Loop control bit 955 may be used to indicate that the corresponding line of the instruction 950 is the beginning of a loop, the end of a loop, or neither of those. For one embodiment, write data reset bit 960 comprises a 1 to indicate that a new write address (or set of write addresses) is to be loaded from AGU write memory 925 a or a 0 to indicate that no new write address is to be loaded. In addition, when a new write or read address is loaded, an AGU pointer for AGU memory 925 is incremented. Write data increment bit 965 comprises a 1 to indicate that the current write address is to be incremented or a 0 to indicate that the current write address is not to be incremented.
Similarly, read data reset bit 970 comprises a 1 to indicate that a new read address (or set of read addresses) is to be loaded from AGU read memory 925 b or a 0 to indicate that no new read address is to be loaded. Read data increment bit 975 comprises a 1 to indicate that the current read address is to be incremented or a 0 to indicate that the current read address is not to be incremented.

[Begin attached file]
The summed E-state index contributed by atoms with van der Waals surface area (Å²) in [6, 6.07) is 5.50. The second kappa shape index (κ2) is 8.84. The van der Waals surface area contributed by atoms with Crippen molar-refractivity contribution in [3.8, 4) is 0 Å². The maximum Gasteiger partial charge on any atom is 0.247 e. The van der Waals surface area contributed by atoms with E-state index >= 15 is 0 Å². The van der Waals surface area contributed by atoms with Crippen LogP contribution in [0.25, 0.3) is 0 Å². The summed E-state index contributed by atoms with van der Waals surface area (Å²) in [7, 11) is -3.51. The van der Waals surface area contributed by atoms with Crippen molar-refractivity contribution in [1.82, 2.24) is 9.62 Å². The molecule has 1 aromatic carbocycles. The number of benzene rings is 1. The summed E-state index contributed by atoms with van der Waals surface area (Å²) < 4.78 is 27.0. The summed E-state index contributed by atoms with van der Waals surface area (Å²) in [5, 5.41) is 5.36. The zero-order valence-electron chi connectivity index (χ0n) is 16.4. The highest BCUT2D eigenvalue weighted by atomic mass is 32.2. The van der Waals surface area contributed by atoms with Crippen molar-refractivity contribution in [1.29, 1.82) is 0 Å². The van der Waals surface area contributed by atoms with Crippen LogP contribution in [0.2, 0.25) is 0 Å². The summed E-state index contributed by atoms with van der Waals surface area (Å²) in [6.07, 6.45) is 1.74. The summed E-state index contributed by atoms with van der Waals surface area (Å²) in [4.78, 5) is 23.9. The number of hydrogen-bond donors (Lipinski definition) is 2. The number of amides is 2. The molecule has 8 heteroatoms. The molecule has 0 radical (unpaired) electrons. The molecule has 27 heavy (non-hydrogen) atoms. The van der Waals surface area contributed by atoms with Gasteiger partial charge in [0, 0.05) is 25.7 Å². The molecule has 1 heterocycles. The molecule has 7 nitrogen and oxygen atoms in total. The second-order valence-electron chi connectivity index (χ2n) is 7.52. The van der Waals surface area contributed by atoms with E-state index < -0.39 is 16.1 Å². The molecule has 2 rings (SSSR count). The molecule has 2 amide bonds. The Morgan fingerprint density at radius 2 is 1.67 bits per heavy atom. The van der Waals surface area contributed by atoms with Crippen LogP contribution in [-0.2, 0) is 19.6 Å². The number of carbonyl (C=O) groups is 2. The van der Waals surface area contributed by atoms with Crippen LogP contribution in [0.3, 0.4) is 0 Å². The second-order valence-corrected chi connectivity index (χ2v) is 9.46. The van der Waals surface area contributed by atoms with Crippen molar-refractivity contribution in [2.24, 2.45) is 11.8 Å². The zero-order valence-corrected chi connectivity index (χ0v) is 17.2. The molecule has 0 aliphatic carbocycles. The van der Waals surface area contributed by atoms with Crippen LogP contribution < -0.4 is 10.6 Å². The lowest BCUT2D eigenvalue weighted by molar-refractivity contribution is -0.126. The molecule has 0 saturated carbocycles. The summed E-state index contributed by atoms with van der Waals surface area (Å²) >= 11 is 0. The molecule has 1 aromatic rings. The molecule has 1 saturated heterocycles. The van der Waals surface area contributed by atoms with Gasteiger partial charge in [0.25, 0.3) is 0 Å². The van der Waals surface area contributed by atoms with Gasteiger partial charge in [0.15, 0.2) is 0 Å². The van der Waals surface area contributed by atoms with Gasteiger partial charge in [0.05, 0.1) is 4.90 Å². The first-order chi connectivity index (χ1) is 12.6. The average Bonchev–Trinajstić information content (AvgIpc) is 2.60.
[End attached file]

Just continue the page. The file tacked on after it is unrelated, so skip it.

It will be understood that the instruction 950 may comprise additional bits related to the particular instruction being executed. In addition, it will also be understood that other suitable embodiments of instruction 950 may be implemented. For example, 1s and 0s may be interchanged with regard to what is indicated by the bits 960, 965, 970 and/or 975.
As an example, using the instruction 950, on the first line the loop begins and a new set of write addresses and a new set of read addresses are loaded based on the bits 960 and 970 each comprising a 1. Thus, for the example illustrated in
In the second line of the instruction 950, based on the bits 965 and 975 each comprising a 1, the current write addresses and read addresses are incremented. Thus, at this point, the addresses loaded are wx0+1 and rx0+1, as shown in
In the fourth line of the instruction 950, the bits 960 and 970 each comprise a 1, resulting in new sets of write and read addresses, respectively, being loaded. Thus, at this point, based on the AGU pointer pointing to the second line in AGU memories 925 a and 925 b, the write addresses wa1, wb1, wc1 and wd1 and the read addresses ra1, rb1, rc1 and rd1 are loaded for use by the application. This is illustrated in